Arctic policy has been receiving growing attention given the opportunities and challenges associated with an increasingly ice-free Arctic, as well as current U.S. chairmanship of the Arctic Council.
What are the political and physical challenges and opportunities facing the region in terms of marine transportation, resource exploitation, environmental health and safety, and indigenous populations? Changes in the Arctic: Background and Issues for Congress, authored by Congressional Research Service staff, provides a comprehensive overview of Arctic issues and U.S. Arctic policy.
The diminishment of Arctic ice due to climate change could lead to increased commercial shipping; exploration of oil, gas, and minerals; and associated oil pollution risks. These activities, along with the direct effects of climate change, impact threatened and endangered species and Arctic residents.
2007 and 2012 saw record low areas of Arctic sea ice. Several scientists have projected that the Arctic will be ice-free in most late summers as early as 2030. The Arctic’s physical changes are not limited to the region – linkages between warming Arctic conditions and extreme events in the mid-altitude continents are becoming evident. Increasingly ice-free Arctic summers may also result in expanded fishing and tourism.
Opening Arctic waters raises the possibility of cutting down shipping routes by several thousands of miles and by several days between major trading blocs. The two trans-Arctic routes that may open up are the Northwest Passage, which runs through the Canadian Arctic Islands, and the Northern Sea Route, which runs along Russia’s northern border. Arctic shipping, however, will remain unpredictable even with more open water, which can pose safety issues for ships. The region also experiences adverse weather and lacks basic navigation infrastructure for trans-Arctic shipping.
Oil, Gas, & Mineral Exploration
Decreasing summer ice will also open up the region for more oil and gas exploration, and shrinking glaciers onshore could expose land that contains deposits of gold, iron ore, or other minerals. Interest in surveying and mapping the continental margins of countries with Arctic lands has intensified to support national claims to lands that may contain large amounts of valuable natural resources. However, new oil and gas deposits cannot be developed until infrastructure is built to extract and transport petroleum. The USGS released a report on developing Arctic oil and gas resources, concluding that there is a need for more refined regional understanding of climate change to inform development scenarios, better oil-spill risk assessment and preparation, and increased collaboration with Native communities and international stakeholders on science issues. Concerns about the environmental safety of oil and gas exploration in the Arctic were exacerbated by Shell’s challenges during the 2012 season.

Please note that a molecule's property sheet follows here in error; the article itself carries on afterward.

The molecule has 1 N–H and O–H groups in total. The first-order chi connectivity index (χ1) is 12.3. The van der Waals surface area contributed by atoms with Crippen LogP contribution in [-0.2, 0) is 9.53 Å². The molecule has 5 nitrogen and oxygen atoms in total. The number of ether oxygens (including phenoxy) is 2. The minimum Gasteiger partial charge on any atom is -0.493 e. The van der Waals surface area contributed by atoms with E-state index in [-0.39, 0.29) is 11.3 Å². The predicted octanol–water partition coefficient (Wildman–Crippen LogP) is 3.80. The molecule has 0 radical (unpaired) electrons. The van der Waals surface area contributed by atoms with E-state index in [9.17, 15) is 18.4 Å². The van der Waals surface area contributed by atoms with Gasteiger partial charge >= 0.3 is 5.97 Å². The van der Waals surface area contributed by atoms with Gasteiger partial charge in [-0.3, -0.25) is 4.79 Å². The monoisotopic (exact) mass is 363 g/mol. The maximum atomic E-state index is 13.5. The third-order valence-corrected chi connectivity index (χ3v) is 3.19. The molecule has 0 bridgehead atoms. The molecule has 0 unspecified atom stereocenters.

Oil Pollution and Pollution Response
One of the principal concerns of increased activity in the Arctic is the risk of oil pollution due to tanker spills and well blowouts from offshore extraction operations. The impacts of an Arctic spill would likely be severe for the region’s species and ecosystems. The consequences of oil spills in an Arctic environment are not well understood, but the effects in high latitude, cold ocean environments may last longer and cause greater damage than expected. The Arctic also poses special challenges to response and cleanup. The lack of infrastructure, inadequate ocean and weather information, and technological communications problems could all hinder effective spill response.
The effects of climate change and development in the Arctic will impact threatened and endangered species. Both polar bears, which are listed as threatened under the Endangered Species Act, and walruses are heavily dependent on thick sea ice, making them particularly vulnerable because of the shrinking Arctic ice cap. The extreme pace of climate change in the region makes a biological response to changing physical and biological conditions much more difficult. Arctic species in particular cannot move northwards in response to climate, as the Arctic Ocean is literally the “end of the line” for species migrating in response to warmer temperatures. Beyond the physical impacts of climate change, increased human activities and the associated risks pose additional challenges for Arctic wildlife.
Indigenous Arctic Residents
Seven of the eight Arctic nations are home to indigenous peoples. Arctic climate change is affecting the economies, population, subsistence, health, infrastructure, societies, and cultures of indigenous peoples. Physical changes, as well as increased human activity, will affect the distribution of species significant to the subsistence and cultural activities of indigenous groups. Sea, shoreline ice, and permafrost changes have also damaged infrastructure and increased coastal and inland erosion, making coastal villages more susceptible to flooding and erosion. However, the potential for increased commercial activity may offer opportunities for all Arctic residents, including indigenous peoples.
In addition to the topics discussed above, the report discusses U.S. Arctic research, major U.S. policy documents relating to the Arctic, U.S. chairmanship of the Arctic Council, the U.N Convention on Law of the Sea, territorial claims and sovereignty issues, fisheries, polar icebreaking, search and rescue, the geopolitical environment, and U.S. military forces and operations in the region.
RNRF held a Washington Round Table on Public Policy on June 23, 2015 with Sydney Kaufman, Foreign Affairs Officer for the U.S. Department of State Bureau of Energy Resources. She discussed the governance and priorities of the Arctic Council and implications for energy development in the region. For more information on RNRF’s activities, visit www.rnrf.org.